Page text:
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Format: VHS Tape
A chance encounter in a coffee shop between two people, both of whom are seeking their own identities (one literally, one figuratively), leads to a relationship seemingly beneficial to both, but for different reasons, in "Amateur," written and directed by Hal Hartley. A man (Martin Donovan) wakes up one morning lying on his back in a quiet, out-of-the-way street in New York City; all he knows is that he's bleeding from the back of his head and is suffering from total amnesia. He has no identification on him; he has no idea who he is or how he came to be on that street. Dazed, he stumbles into a small coffee shop and sits down at the counter. He tries to order something, but the only money he has is Dutch, and he has no idea why. A young woman, also sitting at the counter and working on a lap-top computer, observes his plight and notices the blood on the back of his neck.
Her name is Isabelle (Isabelle Huppert); asking for some water, she cleans his injury and buys him something to eat. Isabelle, it turns out, is a former nun, having only recently left the convent after fifteen years. Rather lost herself, she is attempting to make a living by writing pornographic stories for a magazine. A self-professed nymphomaniac (though she is still a virgin), she also feels that she has a specific purpose in life, a destiny she has yet to fulfill, though she has yet to figure out what it is. But she believes that meeting this man is a sign; perhaps he's a part of whatever it is she has to do. So she decides to help him, which just may lead her to the answers she is seeking about her own life, as well.
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Format: VHS Tape
this is one of the best movies you'll find! hal hartley is one of america's most underrated filmmakers, right up there with p.t. anderson. for the uninitiated, hals' films stretch desire to its' very breaking point...see this and you'll be scouring your local video stores for everything that you can by the guy.
if only hollywood had more people like him making movies instead of all of the junk that tries to see how many different ways one can blow things up!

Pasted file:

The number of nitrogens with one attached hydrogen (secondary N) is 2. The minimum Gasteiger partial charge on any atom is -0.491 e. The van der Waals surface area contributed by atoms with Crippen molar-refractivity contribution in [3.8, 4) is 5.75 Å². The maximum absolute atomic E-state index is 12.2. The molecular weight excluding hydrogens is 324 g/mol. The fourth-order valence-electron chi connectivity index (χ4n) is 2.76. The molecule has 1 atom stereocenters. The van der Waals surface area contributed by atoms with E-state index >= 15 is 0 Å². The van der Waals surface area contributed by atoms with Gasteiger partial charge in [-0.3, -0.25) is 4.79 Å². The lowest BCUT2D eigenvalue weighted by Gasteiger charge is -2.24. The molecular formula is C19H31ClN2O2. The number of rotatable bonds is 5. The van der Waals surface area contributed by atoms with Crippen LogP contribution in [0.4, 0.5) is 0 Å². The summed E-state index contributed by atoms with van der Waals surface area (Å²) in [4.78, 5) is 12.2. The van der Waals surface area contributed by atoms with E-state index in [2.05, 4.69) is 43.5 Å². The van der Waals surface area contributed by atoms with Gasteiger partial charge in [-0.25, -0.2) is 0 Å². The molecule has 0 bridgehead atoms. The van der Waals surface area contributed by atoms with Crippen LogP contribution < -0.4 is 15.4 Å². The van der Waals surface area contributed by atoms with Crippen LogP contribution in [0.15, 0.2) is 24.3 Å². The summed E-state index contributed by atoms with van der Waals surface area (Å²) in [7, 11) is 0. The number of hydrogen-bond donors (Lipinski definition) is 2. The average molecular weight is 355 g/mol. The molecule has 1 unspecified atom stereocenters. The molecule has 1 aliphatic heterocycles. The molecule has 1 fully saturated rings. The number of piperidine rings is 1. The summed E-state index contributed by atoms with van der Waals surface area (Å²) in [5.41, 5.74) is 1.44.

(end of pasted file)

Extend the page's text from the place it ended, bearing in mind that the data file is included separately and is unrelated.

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By lbangs on December 29, 1999
Format: VHS Tape Verified Purchase
Restraint wrings our emotion. Jumping up and down can express joy, but a perfect ballet segment will convey ecstasy so complete the dance pratically creates it. Subtlety often can explode emotions larger than realism.
Hal Hartley understands this. The characters in his film do not talk like real people. Their speech is subdued, flat, and usually bluntly honest. Their small words carry mountains of meaning.
Most mystery films focus on the identity of the bad guy. This film instead chooses to explore the bad guy's identity. The film opens with him laying unconscious on a cobblestone street. He awakes but has no idea who he is. With this premise, the audience always knows who the bad guy is. He is in almost every frame of the feature. The rest of the film sets about discovering who the bad guy is.
I'm avoiding the film's plot. Telling too much about this film steals many of its pleasures, although I have enjoyed it each of the ten times I have seen it. Most scenes are arranged as artfully as a painting, the actors understand and enlarge Hartley's vision, and the music, ranging from Liz Phair to Pavement, is excellent.
This film may well be the best the ninties have to offer. Hartley's own Simple Men is one of the only other real contenders.